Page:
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    GMAC to launch more Study in China programs

    By HE QI | China Daily | Updated: 2019-04-10 09:02

    The Graduate Management Admission Council, a global organization of graduate business schools, is planning to cooperate with more domestic business schools and expand its Study in China program in light of growing interest from international students.

    Administrators of GMAC, which also runs the business school entrance exam, the Graduate Management Admission Test, or GMAT, said during a news conference in Shanghai on March 11 that they aim to increase the number of Study in China programs from the current 11 to 20 this year.

    "While we were holding the admission campaigns in foreign countries, we noticed that an increasing number of foreign students are interested in the MBA programs in China. That's the reason for us to tie up with the Chinese colleges," says GMAC's Marketing Associate Director in Greater China Li Peishan.

    The Study in China programs, which provide a platform for international students to learn more about business in the country, was launched by GMAC in June 2018. The program is offered by 11 leading business schools such as the Guanghua School of Management of Peking University, the School of Management of Fudan University and the Business School of the Chinese University of Hong Kong.

    Sun Long, the executive director of the Fudan MBA Program, says that 4,000 students expressed an interest in the program last year.

    "Around six years ago when we attended the international MBA program's exhibition in foreign countries, students seldom stopped by. But in recent years, more and more students are willing to learn more about our program," says Sun.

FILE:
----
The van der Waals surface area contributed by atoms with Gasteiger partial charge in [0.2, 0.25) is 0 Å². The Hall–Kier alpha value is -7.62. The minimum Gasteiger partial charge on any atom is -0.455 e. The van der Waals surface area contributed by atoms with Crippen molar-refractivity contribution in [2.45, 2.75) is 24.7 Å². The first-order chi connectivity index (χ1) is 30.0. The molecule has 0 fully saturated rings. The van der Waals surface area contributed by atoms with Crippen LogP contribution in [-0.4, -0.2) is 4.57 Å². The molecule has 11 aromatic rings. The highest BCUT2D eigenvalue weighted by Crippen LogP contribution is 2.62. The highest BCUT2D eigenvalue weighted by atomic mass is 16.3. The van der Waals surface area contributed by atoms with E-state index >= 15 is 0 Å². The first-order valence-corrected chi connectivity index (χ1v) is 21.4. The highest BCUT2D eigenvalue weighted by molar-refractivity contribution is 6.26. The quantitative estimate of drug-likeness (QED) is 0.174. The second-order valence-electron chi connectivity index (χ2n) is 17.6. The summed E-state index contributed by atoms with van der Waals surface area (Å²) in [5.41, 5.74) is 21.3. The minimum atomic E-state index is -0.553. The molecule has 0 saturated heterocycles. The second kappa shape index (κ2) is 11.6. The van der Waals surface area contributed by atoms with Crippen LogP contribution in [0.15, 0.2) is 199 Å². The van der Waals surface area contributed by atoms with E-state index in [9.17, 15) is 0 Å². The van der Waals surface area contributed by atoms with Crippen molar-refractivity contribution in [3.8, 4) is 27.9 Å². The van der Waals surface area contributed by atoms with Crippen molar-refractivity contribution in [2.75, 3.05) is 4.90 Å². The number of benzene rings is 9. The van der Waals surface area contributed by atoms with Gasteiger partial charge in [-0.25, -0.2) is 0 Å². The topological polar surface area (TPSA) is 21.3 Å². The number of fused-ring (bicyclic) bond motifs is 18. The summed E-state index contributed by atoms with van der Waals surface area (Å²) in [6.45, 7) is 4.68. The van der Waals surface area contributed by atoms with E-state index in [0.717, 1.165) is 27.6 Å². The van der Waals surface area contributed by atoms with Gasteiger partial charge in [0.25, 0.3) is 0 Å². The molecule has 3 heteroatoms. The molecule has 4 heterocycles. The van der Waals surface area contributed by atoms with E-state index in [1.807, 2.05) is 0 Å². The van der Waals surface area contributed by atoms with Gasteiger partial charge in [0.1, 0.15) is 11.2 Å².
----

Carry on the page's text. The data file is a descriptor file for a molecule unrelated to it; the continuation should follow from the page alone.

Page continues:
According to the Application Trends Survey Report 2018 released by GMAC, the application numbers for its programs in the Asia-Pacific was 105,754 in 2018, an 8.8 percent increase from 2017. The report added that nearly half of its Asia-Pacific programs received more international applications in 2018 than in the previous year.

    China, with seven national colleges in the Financial Times' Global Top 50 MBA rankings, was one of the main drivers behind this growth.

    Sun says, a key factor behind this trend is the bullish outlook regarding international trade with China, which has in turn driven demand to learn more about the consumption behaviors in the country.

    In addition, the tuition and living expenses in China are relatively lower than in Western countries, making the country more attractive to international students.

    "Our two-year, full-time MBA program's tuition fee is around 320,000 yuan ($47,897) while a similar program in Western countries costs around $120,000. This makes China a good option," Sun says.

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